Hopes of restoring the IRA ceasefire were raised last night after Sinn Fein leaders gave a cautious welcome to the declaration by the Irish and British Governments of a fixed date on 10 June for the start all-party talks to revive the Northern Ireland peace process.
A joint peace formula announced by John Major and John Bruton, the Irish Prime Minister in Downing Street, was clearly aimed at giving Gerry Adams, the Sinn Fein president, the firm date he had demanded to go back to the IRA to call off the renewed campaign of bombing in London.
But Mr Major warned Sinn Fein that the two governments were "not in the mood to allow the peace process to be derailed". Underlining the commitment to go ahead with the plans without Sinn Fein, if the IRA rejected the peace offer, he said: "If the violence were reactivated after the negotiations began, the negotiations would continue."
British officials remain sceptical that the IRA will accept the package and believe the IRA may object to the preconditions to Sinn Fein being admitted to the talks.
Mr Adams said he extended "a cautious welcome" to the setting of a fixed date for talks, but went on to warn that enormous difficulties remained to rebuilding a peace process. He said Sinn Fein would attempt to explore the proposals positively, adding that everyone must be prepared to take risks to put the peace process back on the tracks.
The Downing Street communique set out a series of tests before Sinn Fein will be admitted to all-party talks: the IRA must resume the principles in the Mitchell report; and they will have to agree to discuss the Mitchell proposals for decommissioning IRA weapons.
Apart from the key question of the ceasefire itself, none of the other points appears to pose insuperable obstacles for the republicans. The peace formula was agreed by the two Governments in days of hard bargaining, culminating in two late night telephone calls between the two Prime Ministers on Tuesday.
The main parties will begin talks next Monday and end on 13 March. They will be held at the castle buildings at Stormont in Belfast. Sinn Fein will be excluded unless the ceasefire is resumed.
The joint statement said the purpose of the talks will be to reach "widespread agreement on proposals for a broadly acceptable elective process leading directly and without preconditions to all-party negotiations on 10 June".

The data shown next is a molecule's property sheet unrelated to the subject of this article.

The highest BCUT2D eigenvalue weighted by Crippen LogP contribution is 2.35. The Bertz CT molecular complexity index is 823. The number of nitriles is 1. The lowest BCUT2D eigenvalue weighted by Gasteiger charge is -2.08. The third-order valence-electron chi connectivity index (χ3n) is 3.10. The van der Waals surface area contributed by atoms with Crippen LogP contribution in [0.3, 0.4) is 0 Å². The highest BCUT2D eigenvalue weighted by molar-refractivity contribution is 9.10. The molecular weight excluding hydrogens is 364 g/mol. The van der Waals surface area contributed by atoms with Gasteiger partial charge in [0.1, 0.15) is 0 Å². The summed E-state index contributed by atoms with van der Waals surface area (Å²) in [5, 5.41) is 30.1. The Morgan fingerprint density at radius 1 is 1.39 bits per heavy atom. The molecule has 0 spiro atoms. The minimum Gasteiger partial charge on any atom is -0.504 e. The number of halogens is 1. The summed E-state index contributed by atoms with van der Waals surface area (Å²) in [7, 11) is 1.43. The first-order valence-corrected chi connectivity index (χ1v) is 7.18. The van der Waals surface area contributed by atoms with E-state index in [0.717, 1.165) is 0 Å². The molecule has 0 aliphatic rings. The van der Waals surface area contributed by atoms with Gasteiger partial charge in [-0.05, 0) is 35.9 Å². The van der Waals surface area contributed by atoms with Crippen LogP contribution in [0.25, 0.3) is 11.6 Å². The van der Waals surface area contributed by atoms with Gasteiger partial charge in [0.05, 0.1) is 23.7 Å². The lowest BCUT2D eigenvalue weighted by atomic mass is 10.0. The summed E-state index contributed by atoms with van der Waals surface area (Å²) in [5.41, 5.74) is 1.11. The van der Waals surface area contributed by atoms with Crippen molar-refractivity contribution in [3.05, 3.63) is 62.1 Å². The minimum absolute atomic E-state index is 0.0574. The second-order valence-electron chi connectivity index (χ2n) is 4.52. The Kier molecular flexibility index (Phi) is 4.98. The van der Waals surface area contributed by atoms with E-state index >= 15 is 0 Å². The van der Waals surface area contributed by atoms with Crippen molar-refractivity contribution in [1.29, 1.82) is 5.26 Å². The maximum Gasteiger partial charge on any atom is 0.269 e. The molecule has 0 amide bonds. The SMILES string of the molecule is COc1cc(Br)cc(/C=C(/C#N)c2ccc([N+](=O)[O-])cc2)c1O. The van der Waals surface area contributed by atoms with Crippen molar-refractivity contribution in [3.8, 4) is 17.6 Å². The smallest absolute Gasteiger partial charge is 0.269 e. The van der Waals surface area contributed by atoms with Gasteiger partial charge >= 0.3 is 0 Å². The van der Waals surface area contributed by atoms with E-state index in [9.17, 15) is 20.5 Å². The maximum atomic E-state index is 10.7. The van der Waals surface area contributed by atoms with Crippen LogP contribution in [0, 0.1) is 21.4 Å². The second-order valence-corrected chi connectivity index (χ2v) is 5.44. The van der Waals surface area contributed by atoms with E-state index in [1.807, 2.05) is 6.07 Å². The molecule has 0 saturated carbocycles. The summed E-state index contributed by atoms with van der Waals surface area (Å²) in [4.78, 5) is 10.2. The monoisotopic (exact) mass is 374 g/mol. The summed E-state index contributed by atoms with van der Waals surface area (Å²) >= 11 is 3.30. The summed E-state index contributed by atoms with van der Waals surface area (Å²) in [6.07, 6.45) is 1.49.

Elections will be held in Northern Ireland on a date to be agreed to establish a forum, from which the negotiating teams will be appointed.
The intensive round of cross-party talks next week will decide the form of the elections and plans proposed by the nationalist SDLP - backed by the Irish Government - for a referendum on both sides of the Irish border to reinforce the peace process.
Mr Major admitted there were "big gaps" between the main parties over the form the elections would take and the referendum. Those issues will have to be agreed in the intensive talks to begin next week, but Mr Major warned that if no agreement was reached, he would put forward plans and could override objections by imposing proposals with legislation.
Some Tory MPs, including Terry Dicks, expressed their concern that Mr Major had been "bombed" into making concessions by the Docklands bombing. Mr Major and Mr Bruton flatly denied they had been forced to accelerate the peace process by the ending of the ceasefire by the IRA. They said it had slowed the negotiations down.
The Ulster Unionists, led by David Trimble, are fiercely resisting SDLP- DUP plans for elections to be fought on a single constituency for the whole of Ulster. The UUP MPs, who this week voted against the Government on the Scott report, want 18 constituencies.
Mr Trimble and Peter Robinson, the deputy leader of Ian Paisley's Democratic Ulster Party, were united, however, in warning they would not sit down at the negotiating table with Sinn Fein until a permanent ceasefire had been established. Ministerial sources indicated it could be for the other parties to decide whether any ceasefire was credible enough to admit Sinn Fein to the talks.
The onus was now on the paramilitaries, Seamus Mallon, the SDLP deputy leader, said. "This is a moment of truth for all paramilitary terrorist groupings. They have to make a choice - will they join together in making peace or will they isolate themselves?" he said.
With Labour support, Mr Major can get the legislation for the elections through the Commons, but some of his most trusted Tory backbenchers are ready to oppose any plans which do not have the support of Mr Trimble's UUP MPs. "Since the defeat on Scott, we need to build bridges with the UPP. Major will need to be very careful if he wants to get it through the House," another Tory said.Reuse content